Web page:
Anonymous Comrade -- The World: Seven Thoughts in May of 2003
While the Power’s calendars break down, and while the large media
corporations vacillate between those absurdities and tragedies being
staged and promoted by the world’s political class, below, in the great
and extensive basement of the tottering modern Tower of Babel, the
movements are not ceasing and, even though they are still faltering, they
are beginning to regain the word and their ability to act as mirror and
lens. While the politics of discord are being decreed above, in the
basement of the world, the others are finding each other and the other
who, being different, is another below.
As part of this rebuilding of the word as mirror and lens, the Zapatista
Army of National Liberation has reengaged in dialogues with social and
political movements and organizations in the world. Initially - with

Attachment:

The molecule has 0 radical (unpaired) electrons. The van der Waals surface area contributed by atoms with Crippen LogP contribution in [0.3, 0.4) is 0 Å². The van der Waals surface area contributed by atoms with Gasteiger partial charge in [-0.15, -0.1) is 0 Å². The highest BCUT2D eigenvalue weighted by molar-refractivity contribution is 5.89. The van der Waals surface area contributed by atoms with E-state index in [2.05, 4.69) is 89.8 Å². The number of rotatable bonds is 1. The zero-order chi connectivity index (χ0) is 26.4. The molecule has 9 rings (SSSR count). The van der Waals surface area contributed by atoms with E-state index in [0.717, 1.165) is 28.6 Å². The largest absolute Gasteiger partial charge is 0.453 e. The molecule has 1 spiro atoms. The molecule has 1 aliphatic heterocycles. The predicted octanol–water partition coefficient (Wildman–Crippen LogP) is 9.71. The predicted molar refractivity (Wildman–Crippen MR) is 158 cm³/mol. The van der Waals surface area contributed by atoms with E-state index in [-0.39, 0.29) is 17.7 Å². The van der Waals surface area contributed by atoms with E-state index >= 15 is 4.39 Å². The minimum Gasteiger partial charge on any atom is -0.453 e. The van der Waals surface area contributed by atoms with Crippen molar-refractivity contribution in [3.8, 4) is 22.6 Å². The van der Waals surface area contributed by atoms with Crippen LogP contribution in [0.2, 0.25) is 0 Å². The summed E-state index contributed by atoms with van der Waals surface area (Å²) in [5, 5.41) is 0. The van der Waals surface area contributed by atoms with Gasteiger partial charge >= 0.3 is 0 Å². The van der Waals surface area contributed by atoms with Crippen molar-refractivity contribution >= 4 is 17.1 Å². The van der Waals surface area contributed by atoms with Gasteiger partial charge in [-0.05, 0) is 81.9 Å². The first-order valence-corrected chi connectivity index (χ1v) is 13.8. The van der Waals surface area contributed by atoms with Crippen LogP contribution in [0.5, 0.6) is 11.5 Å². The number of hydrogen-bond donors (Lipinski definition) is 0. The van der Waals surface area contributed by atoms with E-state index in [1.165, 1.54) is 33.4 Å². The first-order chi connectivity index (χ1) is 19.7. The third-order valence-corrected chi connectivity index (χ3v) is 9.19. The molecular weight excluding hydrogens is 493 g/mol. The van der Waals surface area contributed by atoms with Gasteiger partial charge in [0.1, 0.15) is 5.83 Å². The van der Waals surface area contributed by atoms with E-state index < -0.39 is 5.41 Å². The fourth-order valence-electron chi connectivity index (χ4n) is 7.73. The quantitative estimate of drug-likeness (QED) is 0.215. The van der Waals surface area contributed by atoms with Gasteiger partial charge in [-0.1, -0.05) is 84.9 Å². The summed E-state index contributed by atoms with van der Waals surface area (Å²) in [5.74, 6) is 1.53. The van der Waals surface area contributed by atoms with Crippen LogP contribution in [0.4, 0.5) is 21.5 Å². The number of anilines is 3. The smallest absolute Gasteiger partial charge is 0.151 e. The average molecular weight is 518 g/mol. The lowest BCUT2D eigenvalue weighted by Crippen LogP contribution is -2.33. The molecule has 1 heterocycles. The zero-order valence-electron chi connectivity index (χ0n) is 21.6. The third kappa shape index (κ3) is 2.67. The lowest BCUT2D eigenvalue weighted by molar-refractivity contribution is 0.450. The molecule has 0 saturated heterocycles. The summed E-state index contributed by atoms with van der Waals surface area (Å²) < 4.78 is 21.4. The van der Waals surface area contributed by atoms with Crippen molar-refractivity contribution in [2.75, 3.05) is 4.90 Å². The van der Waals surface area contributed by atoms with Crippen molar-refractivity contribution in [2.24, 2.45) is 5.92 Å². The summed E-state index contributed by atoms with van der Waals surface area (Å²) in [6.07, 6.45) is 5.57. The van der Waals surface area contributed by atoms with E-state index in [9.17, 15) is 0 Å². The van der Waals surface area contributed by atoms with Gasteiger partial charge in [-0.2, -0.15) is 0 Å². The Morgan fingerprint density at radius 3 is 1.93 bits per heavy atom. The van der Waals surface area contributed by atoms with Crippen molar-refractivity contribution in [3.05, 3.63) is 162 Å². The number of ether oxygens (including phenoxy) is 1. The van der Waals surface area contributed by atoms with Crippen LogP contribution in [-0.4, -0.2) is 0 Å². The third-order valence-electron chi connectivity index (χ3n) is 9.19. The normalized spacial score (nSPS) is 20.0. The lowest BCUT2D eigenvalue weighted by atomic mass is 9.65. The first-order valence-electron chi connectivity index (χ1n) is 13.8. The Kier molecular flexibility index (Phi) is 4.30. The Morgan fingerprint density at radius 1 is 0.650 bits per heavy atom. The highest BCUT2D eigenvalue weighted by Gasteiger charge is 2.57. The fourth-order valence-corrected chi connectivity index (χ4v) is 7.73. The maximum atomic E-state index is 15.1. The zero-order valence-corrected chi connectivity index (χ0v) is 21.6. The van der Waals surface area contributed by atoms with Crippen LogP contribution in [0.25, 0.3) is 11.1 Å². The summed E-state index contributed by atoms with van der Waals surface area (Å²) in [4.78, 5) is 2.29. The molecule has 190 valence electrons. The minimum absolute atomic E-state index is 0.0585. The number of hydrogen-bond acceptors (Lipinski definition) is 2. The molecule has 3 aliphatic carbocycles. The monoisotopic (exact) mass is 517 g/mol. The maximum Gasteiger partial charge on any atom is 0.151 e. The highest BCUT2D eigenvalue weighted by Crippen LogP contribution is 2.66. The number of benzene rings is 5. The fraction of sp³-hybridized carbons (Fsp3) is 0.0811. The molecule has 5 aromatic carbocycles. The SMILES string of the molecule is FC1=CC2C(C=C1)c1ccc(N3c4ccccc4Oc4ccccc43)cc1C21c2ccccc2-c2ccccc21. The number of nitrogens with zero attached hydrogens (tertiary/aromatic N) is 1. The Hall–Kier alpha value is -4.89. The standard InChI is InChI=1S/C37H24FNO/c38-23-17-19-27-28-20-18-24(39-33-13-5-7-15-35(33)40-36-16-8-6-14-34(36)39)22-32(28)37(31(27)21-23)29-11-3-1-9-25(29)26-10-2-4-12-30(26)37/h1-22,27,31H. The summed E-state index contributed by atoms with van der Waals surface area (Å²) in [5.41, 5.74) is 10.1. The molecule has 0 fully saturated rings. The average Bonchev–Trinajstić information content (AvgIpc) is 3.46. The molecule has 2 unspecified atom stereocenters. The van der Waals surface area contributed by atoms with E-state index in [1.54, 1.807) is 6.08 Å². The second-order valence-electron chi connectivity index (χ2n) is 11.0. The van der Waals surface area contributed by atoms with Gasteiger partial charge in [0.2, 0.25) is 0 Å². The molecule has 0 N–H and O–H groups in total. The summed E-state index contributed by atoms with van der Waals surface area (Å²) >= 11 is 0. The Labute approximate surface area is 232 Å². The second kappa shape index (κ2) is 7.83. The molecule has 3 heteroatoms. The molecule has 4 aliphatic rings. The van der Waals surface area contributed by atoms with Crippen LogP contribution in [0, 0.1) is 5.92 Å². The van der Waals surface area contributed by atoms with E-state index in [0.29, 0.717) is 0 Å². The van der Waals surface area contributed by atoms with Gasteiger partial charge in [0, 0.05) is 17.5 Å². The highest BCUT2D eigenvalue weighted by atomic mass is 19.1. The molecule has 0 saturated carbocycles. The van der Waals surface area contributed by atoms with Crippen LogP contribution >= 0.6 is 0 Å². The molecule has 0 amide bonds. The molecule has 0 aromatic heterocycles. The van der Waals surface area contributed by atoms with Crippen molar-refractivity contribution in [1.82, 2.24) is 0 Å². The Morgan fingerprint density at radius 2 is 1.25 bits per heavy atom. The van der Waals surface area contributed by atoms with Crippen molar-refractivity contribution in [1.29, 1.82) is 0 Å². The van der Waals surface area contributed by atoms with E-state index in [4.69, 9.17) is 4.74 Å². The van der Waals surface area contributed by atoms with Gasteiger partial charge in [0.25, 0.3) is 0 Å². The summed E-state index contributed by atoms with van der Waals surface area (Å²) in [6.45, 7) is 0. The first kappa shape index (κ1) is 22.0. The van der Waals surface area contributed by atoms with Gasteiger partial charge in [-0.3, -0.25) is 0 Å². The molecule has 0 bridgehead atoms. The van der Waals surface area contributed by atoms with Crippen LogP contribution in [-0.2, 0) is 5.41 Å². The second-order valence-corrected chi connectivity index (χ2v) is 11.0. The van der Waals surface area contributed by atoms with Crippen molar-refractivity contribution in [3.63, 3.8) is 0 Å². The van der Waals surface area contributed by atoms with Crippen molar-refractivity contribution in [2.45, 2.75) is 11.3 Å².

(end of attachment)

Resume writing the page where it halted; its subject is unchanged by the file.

brothers and sisters from Mexico, Italy, France, Germany, Switzerland, the
Spanish State, Argentina and the American Union - it has been about
building a common Agenda for discussion.
It is not an attempt to establish political and programmatic agreements,
nor to attempt a new version of the International. Nor does it have to do
with unifying theoretical concepts or standardizing conceptions, but with
finding, and or building, common points of discussion. Something like
constructing theoretical and practical images which are seen and
experienced from different places.
Anonymous Comrade -- A Critique of Hardt & Negri’s Empire
"Barbarians: The Disordered Insurgence"
A Critique of Hardt & Negri’s Empire
By Crisso and Odoteo